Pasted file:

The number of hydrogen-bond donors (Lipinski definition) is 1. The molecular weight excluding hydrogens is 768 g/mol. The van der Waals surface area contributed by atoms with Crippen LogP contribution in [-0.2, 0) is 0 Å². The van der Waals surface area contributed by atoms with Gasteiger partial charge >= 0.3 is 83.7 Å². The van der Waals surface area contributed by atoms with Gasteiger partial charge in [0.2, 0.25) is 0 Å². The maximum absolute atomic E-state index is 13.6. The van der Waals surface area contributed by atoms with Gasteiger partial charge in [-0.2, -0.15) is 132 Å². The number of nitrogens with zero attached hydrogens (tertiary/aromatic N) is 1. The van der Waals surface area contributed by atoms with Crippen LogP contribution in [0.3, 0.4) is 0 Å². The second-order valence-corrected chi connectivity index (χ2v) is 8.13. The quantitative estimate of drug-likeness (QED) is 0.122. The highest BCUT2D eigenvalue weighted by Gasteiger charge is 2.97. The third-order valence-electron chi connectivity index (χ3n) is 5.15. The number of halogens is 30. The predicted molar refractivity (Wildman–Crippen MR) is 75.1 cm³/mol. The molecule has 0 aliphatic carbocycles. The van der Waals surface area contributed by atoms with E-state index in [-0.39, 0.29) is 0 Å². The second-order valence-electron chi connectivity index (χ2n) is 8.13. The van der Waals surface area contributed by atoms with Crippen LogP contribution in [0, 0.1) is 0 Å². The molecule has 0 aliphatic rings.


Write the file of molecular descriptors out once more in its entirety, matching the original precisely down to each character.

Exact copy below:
The number of hydrogen-bond donors (Lipinski definition) is 1. The molecular weight excluding hydrogens is 768 g/mol. The van der Waals surface area contributed by atoms with Crippen LogP contribution in [-0.2, 0) is 0 Å². The van der Waals surface area contributed by atoms with Gasteiger partial charge >= 0.3 is 83.7 Å². The van der Waals surface area contributed by atoms with Gasteiger partial charge in [0.2, 0.25) is 0 Å². The maximum absolute atomic E-state index is 13.6. The van der Waals surface area contributed by atoms with Gasteiger partial charge in [-0.2, -0.15) is 132 Å². The number of nitrogens with zero attached hydrogens (tertiary/aromatic N) is 1. The van der Waals surface area contributed by atoms with Crippen LogP contribution in [0.3, 0.4) is 0 Å². The second-order valence-corrected chi connectivity index (χ2v) is 8.13. The quantitative estimate of drug-likeness (QED) is 0.122. The highest BCUT2D eigenvalue weighted by Gasteiger charge is 2.97. The third-order valence-electron chi connectivity index (χ3n) is 5.15. The number of halogens is 30. The predicted molar refractivity (Wildman–Crippen MR) is 75.1 cm³/mol. The molecule has 0 aliphatic carbocycles. The van der Waals surface area contributed by atoms with E-state index in [-0.39, 0.29) is 0 Å². The second-order valence-electron chi connectivity index (χ2n) is 8.13. The van der Waals surface area contributed by atoms with Crippen LogP contribution in [0, 0.1) is 0 Å². The molecule has 0 aliphatic rings.